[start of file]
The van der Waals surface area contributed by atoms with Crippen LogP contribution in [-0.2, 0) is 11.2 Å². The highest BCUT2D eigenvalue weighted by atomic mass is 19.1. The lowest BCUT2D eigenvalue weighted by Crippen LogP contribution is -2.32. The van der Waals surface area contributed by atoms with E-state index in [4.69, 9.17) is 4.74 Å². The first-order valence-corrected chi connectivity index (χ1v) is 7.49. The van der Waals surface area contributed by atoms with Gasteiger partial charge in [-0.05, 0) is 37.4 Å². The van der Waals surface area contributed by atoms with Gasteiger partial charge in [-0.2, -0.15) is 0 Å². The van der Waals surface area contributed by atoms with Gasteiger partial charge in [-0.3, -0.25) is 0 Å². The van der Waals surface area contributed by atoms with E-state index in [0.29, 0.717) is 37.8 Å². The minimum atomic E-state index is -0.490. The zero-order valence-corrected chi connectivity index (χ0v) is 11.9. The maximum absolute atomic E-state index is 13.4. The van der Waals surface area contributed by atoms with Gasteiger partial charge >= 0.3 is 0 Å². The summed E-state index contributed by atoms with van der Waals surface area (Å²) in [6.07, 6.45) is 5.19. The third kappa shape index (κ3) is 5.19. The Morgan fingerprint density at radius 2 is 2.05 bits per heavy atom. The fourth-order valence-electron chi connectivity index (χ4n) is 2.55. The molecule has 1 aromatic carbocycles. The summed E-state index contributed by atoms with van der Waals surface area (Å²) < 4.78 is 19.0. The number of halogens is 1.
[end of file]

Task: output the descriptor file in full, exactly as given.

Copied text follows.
The van der Waals surface area contributed by atoms with Crippen LogP contribution in [-0.2, 0) is 11.2 Å². The highest BCUT2D eigenvalue weighted by atomic mass is 19.1. The lowest BCUT2D eigenvalue weighted by Crippen LogP contribution is -2.32. The van der Waals surface area contributed by atoms with E-state index in [4.69, 9.17) is 4.74 Å². The first-order valence-corrected chi connectivity index (χ1v) is 7.49. The van der Waals surface area contributed by atoms with Gasteiger partial charge in [-0.05, 0) is 37.4 Å². The van der Waals surface area contributed by atoms with Gasteiger partial charge in [-0.2, -0.15) is 0 Å². The van der Waals surface area contributed by atoms with Gasteiger partial charge in [-0.3, -0.25) is 0 Å². The van der Waals surface area contributed by atoms with E-state index in [0.29, 0.717) is 37.8 Å². The minimum atomic E-state index is -0.490. The zero-order valence-corrected chi connectivity index (χ0v) is 11.9. The maximum absolute atomic E-state index is 13.4. The van der Waals surface area contributed by atoms with Gasteiger partial charge >= 0.3 is 0 Å². The summed E-state index contributed by atoms with van der Waals surface area (Å²) in [6.07, 6.45) is 5.19. The third kappa shape index (κ3) is 5.19. The Morgan fingerprint density at radius 2 is 2.05 bits per heavy atom. The fourth-order valence-electron chi connectivity index (χ4n) is 2.55. The molecule has 1 aromatic carbocycles. The summed E-state index contributed by atoms with van der Waals surface area (Å²) < 4.78 is 19.0. The number of halogens is 1.